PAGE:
Friday, July 23, 2010

Climate change and the election: who to vote for?

This is a post that I was not going to write. But I think at this point I have no choice. I am recommending a vote for the Greens in both the House and the Senate. And in terms of preferences, my strong feeling is that neither major party should be preferenced. While not preferencing them in the House is impossible, it is possible to leave the two major parties unpreferenced in the Senate if there are 20 candidates. This is because the rule is that you have to preference 90 per cent of the candidates. So, if there are 20, you can leave two spaces blank.

This is, however, only really possible in the ACT and the Northern Territory, as there will only be two candidates from each major party. Given that there will be 6 candidates from each major party in the states, it might be a little difficult to dump all of them - there would have to be 100 candidates. But you can at least preference them in the reverse order to that which they tell you to on their how-to-vote cards.

Note that your preferences are not determined by other parties unless you let them. If you vote above the line in the Senate, then sure, the party that gets your vote will decide where your preference ends up. If you are not lazy, however, and can spare the time to write a few numbers in boxes, you get to decide where your preference goes. It astonishes me how many people do not understand this point - the fault of the media, I guess, and of parties who want others to believe that they decide preferences.

So: vote Green. And do not preference the major parties, except in reverse order.

Monday, July 12, 2010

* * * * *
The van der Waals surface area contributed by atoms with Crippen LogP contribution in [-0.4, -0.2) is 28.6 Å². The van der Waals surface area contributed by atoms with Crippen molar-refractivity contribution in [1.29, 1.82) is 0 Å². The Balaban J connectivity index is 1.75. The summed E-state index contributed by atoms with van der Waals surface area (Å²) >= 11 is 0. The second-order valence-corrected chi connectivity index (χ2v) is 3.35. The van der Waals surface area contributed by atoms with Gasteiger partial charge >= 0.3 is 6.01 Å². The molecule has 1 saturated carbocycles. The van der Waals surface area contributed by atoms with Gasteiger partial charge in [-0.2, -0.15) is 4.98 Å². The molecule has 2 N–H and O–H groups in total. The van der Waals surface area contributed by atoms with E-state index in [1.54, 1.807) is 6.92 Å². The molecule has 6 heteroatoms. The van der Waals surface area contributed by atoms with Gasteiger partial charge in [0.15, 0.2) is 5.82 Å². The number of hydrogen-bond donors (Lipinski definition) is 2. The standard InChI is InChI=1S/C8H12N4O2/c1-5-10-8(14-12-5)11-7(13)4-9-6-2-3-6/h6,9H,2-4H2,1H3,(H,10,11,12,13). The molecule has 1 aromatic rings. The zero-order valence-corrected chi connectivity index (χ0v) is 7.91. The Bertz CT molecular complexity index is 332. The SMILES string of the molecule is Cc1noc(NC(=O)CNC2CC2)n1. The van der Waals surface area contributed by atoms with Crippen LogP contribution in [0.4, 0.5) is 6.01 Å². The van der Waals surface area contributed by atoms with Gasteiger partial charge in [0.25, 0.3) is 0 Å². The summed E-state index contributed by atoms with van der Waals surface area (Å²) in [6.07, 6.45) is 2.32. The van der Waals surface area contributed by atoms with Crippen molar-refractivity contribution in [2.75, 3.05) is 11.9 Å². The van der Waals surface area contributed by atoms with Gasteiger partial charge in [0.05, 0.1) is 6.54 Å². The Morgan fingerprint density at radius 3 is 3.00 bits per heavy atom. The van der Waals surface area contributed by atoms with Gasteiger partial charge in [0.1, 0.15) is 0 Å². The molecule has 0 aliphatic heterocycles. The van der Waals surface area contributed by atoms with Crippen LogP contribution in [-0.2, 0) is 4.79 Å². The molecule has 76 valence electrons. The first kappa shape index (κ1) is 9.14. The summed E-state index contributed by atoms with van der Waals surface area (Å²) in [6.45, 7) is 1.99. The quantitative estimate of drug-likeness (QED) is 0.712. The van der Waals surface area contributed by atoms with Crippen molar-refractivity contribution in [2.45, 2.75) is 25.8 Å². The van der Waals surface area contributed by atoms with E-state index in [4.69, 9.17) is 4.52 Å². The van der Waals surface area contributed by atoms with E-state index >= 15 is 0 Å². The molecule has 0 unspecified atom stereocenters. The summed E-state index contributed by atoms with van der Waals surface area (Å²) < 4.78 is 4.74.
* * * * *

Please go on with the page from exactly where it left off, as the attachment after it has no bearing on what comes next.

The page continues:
How to show that Arctic warming is affected by atmospheric CO2?

It is often asked by those who are sceptical of the warming influence of CO2 for evidence that the recent rapid melting of the Arctic is being caused by human created greenhouse gases. The above graph is something that everyone interested in this issue should pay attention to. What is shows is that there is a statistically significant correlation between the natural logarithm of atmospheric concentrations of CO2 and the temperature of the Arctic as measured by UAH. And the temperature of the Arctic certainly has an impact on Arctic ice. The data is taken from these two sites:

While this graph is not proof of a link, it is indeed evidence - all that science can provide. It should be noted that what the slope of the graph shows is that the climate sensitivity of the Artic region is seven degrees. In other words, for every doubling of CO2, the temperature of the Arctic as measured by satellite is projected to increase by seven degrees celsius. The speed of Arctic warming is thus between two and three times that of the earth as a whole - the range that was projected by the IPCC ...)

(The calculation of this is done as follows: take the slope, which is approximately 10, and multiply it by .7 - the natural logarithm of two, a doubling. This gives you the projected increase in temperature per doubling.)

Monday, July 5, 2010

Inflow into dams and rainfall for the first half of the year

So we now have data for roughly six months - rainfall data for six months, but dam inflow data for slightly less than that (I am extrapolating out to six months from the data that I have).

We have had 336.4 mm of rainfall so far this year, above the average by around 30 mm.

I have measured 29,500 megalitres of inflow. Extrapolating over the period that I have no data for, that suggests that we have had 32,000 megalitres of inflow this year so far.

While we have had an excellent year of rain, we are still headed for a very low year of dam inflow. If we get 700 mm of rainfall this year, we will get around 66,000 megalitres of inflow. But I do not think that that will happen. My prediction is still for less rainfall than 700 mm and inflow of around 60,000 megalitres.

The fact that this has been a high rainfall year but that inflow is low should be sending warning signals to all in the ACT about the risks that climate change poses to our water supply. While ACTEWAGL are taking steps to ensure our water security, they are not moving fast enough. Without public pressure, it is doubtful that the government will act.